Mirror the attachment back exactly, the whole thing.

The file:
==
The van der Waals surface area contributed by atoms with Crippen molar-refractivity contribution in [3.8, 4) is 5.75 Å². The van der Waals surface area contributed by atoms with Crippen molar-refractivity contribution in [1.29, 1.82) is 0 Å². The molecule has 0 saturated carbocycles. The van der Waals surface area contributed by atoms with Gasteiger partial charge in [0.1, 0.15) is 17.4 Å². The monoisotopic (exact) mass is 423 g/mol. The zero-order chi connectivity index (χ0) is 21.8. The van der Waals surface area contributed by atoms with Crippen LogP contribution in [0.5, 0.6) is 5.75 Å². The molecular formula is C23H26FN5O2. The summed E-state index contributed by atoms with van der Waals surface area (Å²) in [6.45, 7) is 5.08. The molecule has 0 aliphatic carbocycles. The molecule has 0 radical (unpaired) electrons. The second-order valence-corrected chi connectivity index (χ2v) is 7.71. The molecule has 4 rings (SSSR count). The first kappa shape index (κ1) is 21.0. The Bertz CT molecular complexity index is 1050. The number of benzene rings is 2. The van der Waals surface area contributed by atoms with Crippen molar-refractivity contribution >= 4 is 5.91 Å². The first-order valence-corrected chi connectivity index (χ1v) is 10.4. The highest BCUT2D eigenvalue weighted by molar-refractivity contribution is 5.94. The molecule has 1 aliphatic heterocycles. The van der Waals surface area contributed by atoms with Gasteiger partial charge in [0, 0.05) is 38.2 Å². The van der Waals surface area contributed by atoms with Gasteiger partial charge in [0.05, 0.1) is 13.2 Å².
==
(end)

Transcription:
The van der Waals surface area contributed by atoms with Crippen molar-refractivity contribution in [3.8, 4) is 5.75 Å². The van der Waals surface area contributed by atoms with Crippen molar-refractivity contribution in [1.29, 1.82) is 0 Å². The molecule has 0 saturated carbocycles. The van der Waals surface area contributed by atoms with Gasteiger partial charge in [0.1, 0.15) is 17.4 Å². The monoisotopic (exact) mass is 423 g/mol. The zero-order chi connectivity index (χ0) is 21.8. The van der Waals surface area contributed by atoms with Crippen LogP contribution in [0.5, 0.6) is 5.75 Å². The molecular formula is C23H26FN5O2. The summed E-state index contributed by atoms with van der Waals surface area (Å²) in [6.45, 7) is 5.08. The molecule has 0 aliphatic carbocycles. The molecule has 0 radical (unpaired) electrons. The second-order valence-corrected chi connectivity index (χ2v) is 7.71. The molecule has 4 rings (SSSR count). The first kappa shape index (κ1) is 21.0. The Bertz CT molecular complexity index is 1050. The number of benzene rings is 2. The van der Waals surface area contributed by atoms with Crippen molar-refractivity contribution >= 4 is 5.91 Å². The first-order valence-corrected chi connectivity index (χ1v) is 10.4. The highest BCUT2D eigenvalue weighted by molar-refractivity contribution is 5.94. The molecule has 1 aliphatic heterocycles. The van der Waals surface area contributed by atoms with Gasteiger partial charge in [0, 0.05) is 38.2 Å². The van der Waals surface area contributed by atoms with Gasteiger partial charge in [0.05, 0.1) is 13.2 Å².